Most important is the fact that HIIT doesn’t just burn slightly more fat than LISS—it burns a huge amount more! As one example (of many) of what can be achieved by HIIT training, scientists at McMaster University used a protocol that included 60 seconds of intense exercise (at 95 percent of VO2 max) followed by 75 seconds of rest, repeated for 8 to 12 cycles. The results demonstrated that from just 3 such sessions (less than 90 minutes) per week, the training effect was comparable to 5 hours a week at 50 to 70 percent of VO2 max!

Before this study, when another group of Canadian researchers compared HIIT to cardio for fat loss, they found that for every calorie burned during exercise (so theoretically the amount that the calorie calculator on the treadmill displays), the HIIT group actually lost nine times more fat. Most astute MUSCLE INSIDER readers will know that the reason for this is that higher intensity exercise causes a phenomenon called excess post-exercise oxygen consumption (EPOC). In simple terms, EPOC represents the extra calorie burning that the body partakes in to recover and prepare itself for future such activity … and this is where HIIT gets incredibly fascinating!

You see, these clever Canadian researchers also took biopsies (actual muscle samples) from the study subjects to see what kind of metabolic magic was happening that caused such substantial differences in body composition changes between LISS and HIIT, and the answer is astonishing! They saw the expected increase in the carbohydrate-metabolizing enzyme phosphofructokinase (PFK)—due to HIIT using primarily glucose for fuel. However, the LISS group didn’t experience the expected increase in levels of a key fat-metabolizing enzyme called 3-hydroxyacyl coA dehydrogenase (HADH), despite the fact that cardio relies predominantly on fat for fuel, but the most surprising thing of all was that levels of HADH did increase substantially in the HIIT group—and other studies have shown that HIIT stimulates a variety of other fat-burning enzymes too. So even though HIIT training doesn’t use much fat for fuel, metabolic fat-burning activity goes through the roof with HIT training?!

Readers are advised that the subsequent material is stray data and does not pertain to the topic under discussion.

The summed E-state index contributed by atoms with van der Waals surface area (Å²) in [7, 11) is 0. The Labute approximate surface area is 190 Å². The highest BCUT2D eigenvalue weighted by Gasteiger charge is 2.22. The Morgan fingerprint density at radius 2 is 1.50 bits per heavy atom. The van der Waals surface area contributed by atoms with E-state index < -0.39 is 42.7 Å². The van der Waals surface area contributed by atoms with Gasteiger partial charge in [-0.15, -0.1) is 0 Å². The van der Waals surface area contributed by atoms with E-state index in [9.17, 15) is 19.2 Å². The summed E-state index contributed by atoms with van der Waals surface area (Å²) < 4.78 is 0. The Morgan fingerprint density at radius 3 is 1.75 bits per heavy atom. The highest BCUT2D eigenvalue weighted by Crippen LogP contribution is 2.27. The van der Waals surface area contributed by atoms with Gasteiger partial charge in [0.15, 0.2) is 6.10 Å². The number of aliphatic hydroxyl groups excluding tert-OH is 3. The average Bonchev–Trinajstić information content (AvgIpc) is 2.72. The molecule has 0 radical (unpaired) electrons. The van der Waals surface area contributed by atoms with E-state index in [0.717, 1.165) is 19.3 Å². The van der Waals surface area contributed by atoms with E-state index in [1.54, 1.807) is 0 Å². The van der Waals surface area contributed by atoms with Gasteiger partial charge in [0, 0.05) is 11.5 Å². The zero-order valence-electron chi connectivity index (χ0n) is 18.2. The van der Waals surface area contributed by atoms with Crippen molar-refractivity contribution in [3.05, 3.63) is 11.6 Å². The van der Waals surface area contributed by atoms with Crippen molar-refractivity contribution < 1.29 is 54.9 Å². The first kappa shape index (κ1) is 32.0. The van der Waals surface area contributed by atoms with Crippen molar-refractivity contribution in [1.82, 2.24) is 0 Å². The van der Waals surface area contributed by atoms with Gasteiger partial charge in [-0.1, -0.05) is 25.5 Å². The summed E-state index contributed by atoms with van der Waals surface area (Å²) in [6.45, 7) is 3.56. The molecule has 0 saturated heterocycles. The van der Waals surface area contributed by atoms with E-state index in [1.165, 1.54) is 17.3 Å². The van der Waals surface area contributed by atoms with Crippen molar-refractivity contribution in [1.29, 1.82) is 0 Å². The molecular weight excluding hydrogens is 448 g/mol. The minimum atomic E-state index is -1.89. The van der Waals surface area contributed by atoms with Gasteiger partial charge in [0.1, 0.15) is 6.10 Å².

So What’s Going On Here?